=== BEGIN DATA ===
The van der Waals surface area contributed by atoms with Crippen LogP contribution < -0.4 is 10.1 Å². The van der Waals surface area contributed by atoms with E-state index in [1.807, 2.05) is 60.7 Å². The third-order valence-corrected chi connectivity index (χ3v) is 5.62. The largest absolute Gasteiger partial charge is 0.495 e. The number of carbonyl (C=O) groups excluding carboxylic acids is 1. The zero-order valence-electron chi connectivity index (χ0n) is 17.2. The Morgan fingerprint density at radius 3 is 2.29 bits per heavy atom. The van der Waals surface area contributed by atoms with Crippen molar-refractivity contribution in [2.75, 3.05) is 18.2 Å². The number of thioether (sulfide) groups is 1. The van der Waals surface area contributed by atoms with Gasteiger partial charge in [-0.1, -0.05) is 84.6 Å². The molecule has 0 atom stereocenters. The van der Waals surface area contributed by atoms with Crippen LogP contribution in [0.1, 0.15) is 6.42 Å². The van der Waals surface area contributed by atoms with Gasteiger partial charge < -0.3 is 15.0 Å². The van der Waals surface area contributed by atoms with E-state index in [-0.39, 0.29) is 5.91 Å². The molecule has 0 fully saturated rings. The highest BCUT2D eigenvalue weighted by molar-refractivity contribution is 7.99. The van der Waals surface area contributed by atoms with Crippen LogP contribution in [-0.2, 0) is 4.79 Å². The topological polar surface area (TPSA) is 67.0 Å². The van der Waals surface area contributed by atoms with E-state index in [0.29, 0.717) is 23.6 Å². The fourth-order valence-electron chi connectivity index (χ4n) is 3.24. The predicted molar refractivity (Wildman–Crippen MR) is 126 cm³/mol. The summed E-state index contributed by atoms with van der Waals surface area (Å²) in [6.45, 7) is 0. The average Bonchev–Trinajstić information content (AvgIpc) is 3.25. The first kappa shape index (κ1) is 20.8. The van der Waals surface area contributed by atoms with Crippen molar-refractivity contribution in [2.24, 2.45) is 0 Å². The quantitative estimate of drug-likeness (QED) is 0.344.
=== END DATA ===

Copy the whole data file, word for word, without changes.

The van der Waals surface area contributed by atoms with Crippen LogP contribution < -0.4 is 10.1 Å². The van der Waals surface area contributed by atoms with E-state index in [1.807, 2.05) is 60.7 Å². The third-order valence-corrected chi connectivity index (χ3v) is 5.62. The largest absolute Gasteiger partial charge is 0.495 e. The number of carbonyl (C=O) groups excluding carboxylic acids is 1. The zero-order valence-electron chi connectivity index (χ0n) is 17.2. The Morgan fingerprint density at radius 3 is 2.29 bits per heavy atom. The van der Waals surface area contributed by atoms with Crippen molar-refractivity contribution in [2.75, 3.05) is 18.2 Å². The number of thioether (sulfide) groups is 1. The van der Waals surface area contributed by atoms with Gasteiger partial charge in [-0.1, -0.05) is 84.6 Å². The molecule has 0 atom stereocenters. The van der Waals surface area contributed by atoms with Crippen LogP contribution in [0.1, 0.15) is 6.42 Å². The van der Waals surface area contributed by atoms with Gasteiger partial charge < -0.3 is 15.0 Å². The van der Waals surface area contributed by atoms with E-state index in [-0.39, 0.29) is 5.91 Å². The molecule has 0 fully saturated rings. The highest BCUT2D eigenvalue weighted by molar-refractivity contribution is 7.99. The van der Waals surface area contributed by atoms with Crippen LogP contribution in [-0.2, 0) is 4.79 Å². The topological polar surface area (TPSA) is 67.0 Å². The van der Waals surface area contributed by atoms with E-state index in [0.29, 0.717) is 23.6 Å². The fourth-order valence-electron chi connectivity index (χ4n) is 3.24. The predicted molar refractivity (Wildman–Crippen MR) is 126 cm³/mol. The summed E-state index contributed by atoms with van der Waals surface area (Å²) in [6.45, 7) is 0. The average Bonchev–Trinajstić information content (AvgIpc) is 3.25. The first kappa shape index (κ1) is 20.8. The van der Waals surface area contributed by atoms with Crippen molar-refractivity contribution in [2.24, 2.45) is 0 Å². The quantitative estimate of drug-likeness (QED) is 0.344.